There may not be a need for permission if the application for writ of possession is facilitated by breach of a possession order, such as a suspended possession order or unpaid rent in East Sussex.
When the High Court sought out permission to enforce a possession order (except in actions against trespassers and mortgage repossession cases), the landlord in Eastbourne, Hastings, or Bexhill must give notice application to 'every person in actual possession' of the property.
The high court will not give permission unless every East Sussex tenant is provided with the notice and the court considers it enough.
There are no laid down rules for providing the notice in East Sussex.
Enough notice will be decided upon the cases facts.
In the case of a sole tenant in East Sussex who knew the case had been transferred to the High Court, a reminder from the landlord of the terms of the court order and a request to give up possession could be sufficient notification.
Failing to provide sufficient notice, or to provide full information to the Court about pending applications or court appeals against the possession proceedings, can cause writ possession to be set aside, ever after its execution in East Sussex.
There are cases where various HCEOs in East Sussex trying to skip the set procedure by directly giving high court full responsibility regarding the problem as stipulated in Sec. 41 or via form N293A wrongly against leaseholders in the place of intruders.
The Senior Master of the High Court, through its Queens Bench Division, has issued an order to stop this malpractice.
Basically, an order of ownership in East Sussex is usually imposed quicker via the HCEOs than the when handled by bailiffs from a regional court.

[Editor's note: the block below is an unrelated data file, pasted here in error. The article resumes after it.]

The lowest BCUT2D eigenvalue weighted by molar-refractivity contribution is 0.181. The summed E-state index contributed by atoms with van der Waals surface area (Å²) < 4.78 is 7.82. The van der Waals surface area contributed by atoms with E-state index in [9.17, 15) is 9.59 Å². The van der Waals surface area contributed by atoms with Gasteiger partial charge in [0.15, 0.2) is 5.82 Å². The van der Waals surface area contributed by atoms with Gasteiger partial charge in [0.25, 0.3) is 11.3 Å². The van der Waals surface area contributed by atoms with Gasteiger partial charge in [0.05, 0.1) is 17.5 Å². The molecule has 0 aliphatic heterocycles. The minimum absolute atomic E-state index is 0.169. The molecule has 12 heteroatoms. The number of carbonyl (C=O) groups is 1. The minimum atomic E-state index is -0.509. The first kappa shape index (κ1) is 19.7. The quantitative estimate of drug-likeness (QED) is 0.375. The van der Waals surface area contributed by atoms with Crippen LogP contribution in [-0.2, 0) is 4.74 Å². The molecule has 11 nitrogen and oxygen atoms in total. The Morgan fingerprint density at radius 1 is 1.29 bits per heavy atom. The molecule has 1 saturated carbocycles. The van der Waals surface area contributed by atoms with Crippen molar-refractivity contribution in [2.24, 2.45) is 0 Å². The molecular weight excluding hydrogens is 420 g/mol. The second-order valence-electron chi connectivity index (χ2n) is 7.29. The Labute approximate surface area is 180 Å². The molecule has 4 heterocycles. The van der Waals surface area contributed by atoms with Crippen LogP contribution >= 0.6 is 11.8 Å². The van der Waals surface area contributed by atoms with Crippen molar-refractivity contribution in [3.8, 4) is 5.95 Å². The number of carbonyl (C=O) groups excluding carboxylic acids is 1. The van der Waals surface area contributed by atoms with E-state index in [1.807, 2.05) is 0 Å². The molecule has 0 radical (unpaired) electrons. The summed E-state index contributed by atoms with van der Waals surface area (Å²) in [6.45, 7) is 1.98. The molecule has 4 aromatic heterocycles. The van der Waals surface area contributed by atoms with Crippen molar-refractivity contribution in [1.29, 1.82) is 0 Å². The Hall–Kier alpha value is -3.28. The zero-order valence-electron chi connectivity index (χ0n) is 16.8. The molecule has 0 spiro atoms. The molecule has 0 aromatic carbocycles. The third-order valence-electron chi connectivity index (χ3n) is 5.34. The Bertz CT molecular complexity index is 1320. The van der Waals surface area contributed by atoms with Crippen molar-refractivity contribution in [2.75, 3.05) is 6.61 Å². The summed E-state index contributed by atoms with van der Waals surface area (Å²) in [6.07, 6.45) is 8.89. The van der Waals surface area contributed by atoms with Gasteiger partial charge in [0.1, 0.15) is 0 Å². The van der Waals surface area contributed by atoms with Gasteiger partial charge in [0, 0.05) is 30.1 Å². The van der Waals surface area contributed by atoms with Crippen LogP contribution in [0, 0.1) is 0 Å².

An execution of a writ of possession by a High Court Enforcement Officers may occur just few days once the landlord's application to the High Court is expired or of the issue of the writ of possession in Bexhill, Hastings, or Eastbourne.
An HCEO is not compelled to inform tenants in East Sussex before making a trip in order to implement the possession writ as no such provision is provided, but, in some cases, you may find some HCEOs sending the summons a day or 2 before a visit to the property.
The HCEO must give the tenant a seven days' notice if they are seeking to seize money or goods, and recover possession of the property in East Sussex.
The High Court in East Sussex has the authority to stay or set aside a writ of possession.
Applications should be made on form N244.
If the annulment or approval is granted, it is required, if possible, that the HCEO is informed by the tenant in East Sussex because the HCEO may not have received this notice from the High Court.
Any other application must be made through the East Sussex county court, for example, setting aside the possession order that was original.
The role of commercial agencies is assigned to HCEOs in East Sussex and authorised by the High Court, not the Court employees.
The High Court Enforcement Officers Directory contains the enforcement officers names in the United Kingdom who have been mandated to administer High Court Writs.
All enforcement officers of the high court need to adhere to the practice code.
A possession writ shouldn't be executed on specific days, such as Good Friday, on a Sunday, and on Christmas Day in East Sussex, unless the court has stated otherwise.
Since 6 April 2014, HCEOs and other bailiffs in East Sussex have been required to operate in accordance with a set of rules.
The regulations have requirements that a HCEO must not:
Enter residential property in East Sussex after 9 pm or before 6 am unless stated by the court
Enter the East Sussex property if there is only a child present who is aged under 16
Taking essential household goods example washing machine, cooker or fridge